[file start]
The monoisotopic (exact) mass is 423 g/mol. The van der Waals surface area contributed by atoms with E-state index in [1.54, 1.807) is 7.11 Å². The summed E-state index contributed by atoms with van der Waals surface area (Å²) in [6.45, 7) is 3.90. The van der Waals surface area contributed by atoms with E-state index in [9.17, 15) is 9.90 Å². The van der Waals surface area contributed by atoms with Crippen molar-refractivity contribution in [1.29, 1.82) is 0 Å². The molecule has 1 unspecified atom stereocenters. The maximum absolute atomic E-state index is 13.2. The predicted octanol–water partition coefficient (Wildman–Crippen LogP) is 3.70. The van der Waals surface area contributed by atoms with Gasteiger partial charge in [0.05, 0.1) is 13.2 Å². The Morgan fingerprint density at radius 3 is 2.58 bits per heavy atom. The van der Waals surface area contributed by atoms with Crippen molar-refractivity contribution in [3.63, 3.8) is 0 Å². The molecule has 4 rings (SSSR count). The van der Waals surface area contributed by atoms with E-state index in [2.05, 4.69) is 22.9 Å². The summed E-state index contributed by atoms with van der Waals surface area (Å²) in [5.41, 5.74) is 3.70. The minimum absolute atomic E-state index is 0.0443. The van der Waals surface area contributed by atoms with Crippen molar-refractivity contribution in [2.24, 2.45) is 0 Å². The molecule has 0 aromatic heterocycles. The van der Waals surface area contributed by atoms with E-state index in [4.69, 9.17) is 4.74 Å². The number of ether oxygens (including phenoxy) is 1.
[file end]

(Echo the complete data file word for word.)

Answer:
The monoisotopic (exact) mass is 423 g/mol. The van der Waals surface area contributed by atoms with E-state index in [1.54, 1.807) is 7.11 Å². The summed E-state index contributed by atoms with van der Waals surface area (Å²) in [6.45, 7) is 3.90. The van der Waals surface area contributed by atoms with E-state index in [9.17, 15) is 9.90 Å². The van der Waals surface area contributed by atoms with Crippen molar-refractivity contribution in [1.29, 1.82) is 0 Å². The molecule has 1 unspecified atom stereocenters. The maximum absolute atomic E-state index is 13.2. The predicted octanol–water partition coefficient (Wildman–Crippen LogP) is 3.70. The van der Waals surface area contributed by atoms with Gasteiger partial charge in [0.05, 0.1) is 13.2 Å². The Morgan fingerprint density at radius 3 is 2.58 bits per heavy atom. The van der Waals surface area contributed by atoms with Crippen molar-refractivity contribution in [3.63, 3.8) is 0 Å². The molecule has 4 rings (SSSR count). The van der Waals surface area contributed by atoms with E-state index in [2.05, 4.69) is 22.9 Å². The summed E-state index contributed by atoms with van der Waals surface area (Å²) in [5.41, 5.74) is 3.70. The minimum absolute atomic E-state index is 0.0443. The van der Waals surface area contributed by atoms with Crippen molar-refractivity contribution in [2.24, 2.45) is 0 Å². The molecule has 0 aromatic heterocycles. The van der Waals surface area contributed by atoms with E-state index in [4.69, 9.17) is 4.74 Å². The number of ether oxygens (including phenoxy) is 1.